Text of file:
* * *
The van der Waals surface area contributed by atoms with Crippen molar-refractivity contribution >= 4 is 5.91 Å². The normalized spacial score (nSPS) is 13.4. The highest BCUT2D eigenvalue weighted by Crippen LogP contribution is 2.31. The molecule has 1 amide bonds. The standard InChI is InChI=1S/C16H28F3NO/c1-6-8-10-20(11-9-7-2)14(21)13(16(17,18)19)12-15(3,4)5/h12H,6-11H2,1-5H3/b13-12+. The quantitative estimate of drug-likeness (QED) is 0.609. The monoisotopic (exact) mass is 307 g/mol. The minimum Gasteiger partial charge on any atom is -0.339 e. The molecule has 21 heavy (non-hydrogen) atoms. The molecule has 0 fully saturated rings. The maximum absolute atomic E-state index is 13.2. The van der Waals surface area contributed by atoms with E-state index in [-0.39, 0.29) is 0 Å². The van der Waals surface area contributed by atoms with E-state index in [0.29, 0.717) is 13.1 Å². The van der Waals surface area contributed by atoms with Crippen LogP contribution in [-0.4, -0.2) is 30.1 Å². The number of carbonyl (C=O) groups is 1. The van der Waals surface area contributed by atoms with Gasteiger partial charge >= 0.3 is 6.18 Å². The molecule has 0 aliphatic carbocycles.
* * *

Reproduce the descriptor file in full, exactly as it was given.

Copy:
The van der Waals surface area contributed by atoms with Crippen molar-refractivity contribution >= 4 is 5.91 Å². The normalized spacial score (nSPS) is 13.4. The highest BCUT2D eigenvalue weighted by Crippen LogP contribution is 2.31. The molecule has 1 amide bonds. The standard InChI is InChI=1S/C16H28F3NO/c1-6-8-10-20(11-9-7-2)14(21)13(16(17,18)19)12-15(3,4)5/h12H,6-11H2,1-5H3/b13-12+. The quantitative estimate of drug-likeness (QED) is 0.609. The monoisotopic (exact) mass is 307 g/mol. The minimum Gasteiger partial charge on any atom is -0.339 e. The molecule has 21 heavy (non-hydrogen) atoms. The molecule has 0 fully saturated rings. The maximum absolute atomic E-state index is 13.2. The van der Waals surface area contributed by atoms with E-state index in [-0.39, 0.29) is 0 Å². The van der Waals surface area contributed by atoms with E-state index in [0.29, 0.717) is 13.1 Å². The van der Waals surface area contributed by atoms with Crippen LogP contribution in [-0.4, -0.2) is 30.1 Å². The number of carbonyl (C=O) groups is 1. The van der Waals surface area contributed by atoms with Gasteiger partial charge >= 0.3 is 6.18 Å². The molecule has 0 aliphatic carbocycles.